Words by Julia Kaldalu
Photos by Liidia Maier
It can be hard to express ourselves in a way that is meaningful when talking about the thing we care for so deeply – stoked, blessed, endless emojis and other cliché taglines that make you roll your eyes are ways we often use to describe the activity that offers us, skaters so much in life. I myself often struggle to communicate how much the seemingly casual act of skating with friends or getting involved in skate projects ( and now also academic conferences! ) add to my life. Pushing Boarders is leading the way in having more meaningful conversations surrounding skateboarding.
This year’s event took place in Malmö – the city home to the skateboarding high school Bryggeriets and where Gustav Eden works as a skateboard coordinator for the city hall, making the Swedish city one of the most unique and progressive places for skateboarding.
Pushing Boarders is a not-for-profit event run entirely by volunteers who have worked endlessly to organize four days filled with panel discussions mixed with skate sessions throughout the city’s amazing skate spots and film screenings in the evenings.
At first thought the idea of a conference and skateboarding can sound contradictory. Why do skateboarders need panel discussions? The often emotional reactions of the skaters I met at the event proved that being radically honest brings us together- which we need, desperately.
Skateboarders have more to offer than the pure act of skating. Among us there are creatives, critical thinkers, caretakers of the community, writers, academics etc. Pushing boarders is the place to bring discussions that have been taking place in skateparks to a bigger platform to then later hopefully take the discussions back to the communities. The event kicked off with a topic that became a running theme throughout the event – mental health in skateboarding. The panelist shared their personal stories and expressed the hope that one day we’ll talk about depression and anxiety as easily as we talk about a bruised ankle.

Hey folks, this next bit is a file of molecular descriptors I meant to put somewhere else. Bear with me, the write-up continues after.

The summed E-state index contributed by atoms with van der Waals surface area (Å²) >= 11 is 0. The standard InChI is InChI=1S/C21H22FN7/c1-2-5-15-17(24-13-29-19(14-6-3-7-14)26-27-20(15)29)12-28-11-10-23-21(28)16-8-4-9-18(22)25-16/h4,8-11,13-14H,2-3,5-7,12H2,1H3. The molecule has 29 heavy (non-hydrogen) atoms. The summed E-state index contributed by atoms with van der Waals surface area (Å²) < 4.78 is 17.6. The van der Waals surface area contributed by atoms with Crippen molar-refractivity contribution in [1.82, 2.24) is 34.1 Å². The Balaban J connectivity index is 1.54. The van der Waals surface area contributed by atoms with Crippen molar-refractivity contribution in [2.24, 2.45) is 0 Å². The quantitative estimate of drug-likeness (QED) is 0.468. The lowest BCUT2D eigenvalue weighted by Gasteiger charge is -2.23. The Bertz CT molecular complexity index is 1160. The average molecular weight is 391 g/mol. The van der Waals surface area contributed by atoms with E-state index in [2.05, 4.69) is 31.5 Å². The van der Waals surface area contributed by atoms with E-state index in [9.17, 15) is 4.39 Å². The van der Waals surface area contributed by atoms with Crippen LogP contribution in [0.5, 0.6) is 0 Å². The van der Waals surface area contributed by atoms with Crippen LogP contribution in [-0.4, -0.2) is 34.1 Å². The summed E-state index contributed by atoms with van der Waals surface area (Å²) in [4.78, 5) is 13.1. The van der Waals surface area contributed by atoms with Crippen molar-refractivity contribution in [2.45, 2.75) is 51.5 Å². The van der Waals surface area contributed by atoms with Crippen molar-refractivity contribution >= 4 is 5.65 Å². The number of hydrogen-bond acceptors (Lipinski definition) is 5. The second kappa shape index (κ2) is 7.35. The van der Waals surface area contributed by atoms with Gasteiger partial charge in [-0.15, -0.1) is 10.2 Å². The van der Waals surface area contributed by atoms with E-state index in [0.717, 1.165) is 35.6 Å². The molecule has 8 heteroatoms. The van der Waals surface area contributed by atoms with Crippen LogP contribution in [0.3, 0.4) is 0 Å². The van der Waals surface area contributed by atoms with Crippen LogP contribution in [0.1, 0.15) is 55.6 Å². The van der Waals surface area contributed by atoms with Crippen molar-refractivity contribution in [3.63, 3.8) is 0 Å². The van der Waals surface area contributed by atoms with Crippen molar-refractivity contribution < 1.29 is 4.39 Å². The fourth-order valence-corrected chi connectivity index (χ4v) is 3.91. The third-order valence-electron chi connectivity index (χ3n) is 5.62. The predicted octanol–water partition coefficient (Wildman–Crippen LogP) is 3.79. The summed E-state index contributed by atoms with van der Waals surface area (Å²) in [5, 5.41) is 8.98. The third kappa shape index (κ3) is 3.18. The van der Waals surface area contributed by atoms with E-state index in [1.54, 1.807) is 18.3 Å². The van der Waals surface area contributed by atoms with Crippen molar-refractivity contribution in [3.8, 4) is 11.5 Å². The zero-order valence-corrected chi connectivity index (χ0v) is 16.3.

Pushing boarders opened up space for conversations that often get brushed aside by the mainstream. Reflecting on skateboarding’s past and raising the necessity of progressing from a very one sided voice to a more diverse one. Every single panel changed the way I see skateboarding and the people in it. As a skater from a small city in the Baltics, hearing topics being discussed that in my local community are faux pas (immigration, LGBT+ inclusiveness) was to me, crucial to keep my love for skateboarding alive. I am grateful that I got to share this experience with some of my local crew with whom we can hopefully be the voice of these values within our skate community and keep in mind the conversations had when creating projects.
The list of topics and voices is extensive (skate friendly cities, role of technology, skateboarding journalism etc.) and is all worth your time, so please follow the link to https://www.pushingboarders.com/ where you can check out last years discussions and where this years ones will be posted soon enough as well.
In the mean time go out skating, say Hi to someone you see skate the park alone, make human connections, build DIYs with your friends, call out bullshit and be apart of creating a more connected and meaningful skate community.
Lidia and Julia both work at Tartu Skate school in Estonia.